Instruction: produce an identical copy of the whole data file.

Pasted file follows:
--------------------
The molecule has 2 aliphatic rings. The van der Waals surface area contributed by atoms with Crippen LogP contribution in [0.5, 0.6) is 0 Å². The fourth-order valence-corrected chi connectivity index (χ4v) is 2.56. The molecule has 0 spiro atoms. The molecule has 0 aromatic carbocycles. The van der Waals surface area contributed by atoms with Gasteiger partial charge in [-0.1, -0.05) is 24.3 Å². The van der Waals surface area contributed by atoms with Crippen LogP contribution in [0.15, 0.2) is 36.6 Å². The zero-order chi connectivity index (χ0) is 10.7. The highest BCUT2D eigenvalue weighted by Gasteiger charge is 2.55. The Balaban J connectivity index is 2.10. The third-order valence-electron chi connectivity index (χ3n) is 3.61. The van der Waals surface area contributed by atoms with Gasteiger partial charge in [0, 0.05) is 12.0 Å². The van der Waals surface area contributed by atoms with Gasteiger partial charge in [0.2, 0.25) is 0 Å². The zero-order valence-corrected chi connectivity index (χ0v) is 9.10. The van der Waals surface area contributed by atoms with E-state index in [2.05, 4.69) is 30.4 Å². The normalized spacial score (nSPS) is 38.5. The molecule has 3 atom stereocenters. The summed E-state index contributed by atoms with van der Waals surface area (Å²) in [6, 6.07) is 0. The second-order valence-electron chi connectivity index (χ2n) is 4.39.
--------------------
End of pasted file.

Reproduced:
The molecule has 2 aliphatic rings. The van der Waals surface area contributed by atoms with Crippen LogP contribution in [0.5, 0.6) is 0 Å². The fourth-order valence-corrected chi connectivity index (χ4v) is 2.56. The molecule has 0 spiro atoms. The molecule has 0 aromatic carbocycles. The van der Waals surface area contributed by atoms with Gasteiger partial charge in [-0.1, -0.05) is 24.3 Å². The van der Waals surface area contributed by atoms with Crippen LogP contribution in [0.15, 0.2) is 36.6 Å². The zero-order chi connectivity index (χ0) is 10.7. The highest BCUT2D eigenvalue weighted by Gasteiger charge is 2.55. The Balaban J connectivity index is 2.10. The third-order valence-electron chi connectivity index (χ3n) is 3.61. The van der Waals surface area contributed by atoms with Gasteiger partial charge in [0, 0.05) is 12.0 Å². The van der Waals surface area contributed by atoms with Gasteiger partial charge in [0.2, 0.25) is 0 Å². The zero-order valence-corrected chi connectivity index (χ0v) is 9.10. The van der Waals surface area contributed by atoms with E-state index in [2.05, 4.69) is 30.4 Å². The normalized spacial score (nSPS) is 38.5. The molecule has 3 atom stereocenters. The summed E-state index contributed by atoms with van der Waals surface area (Å²) in [6, 6.07) is 0. The second-order valence-electron chi connectivity index (χ2n) is 4.39.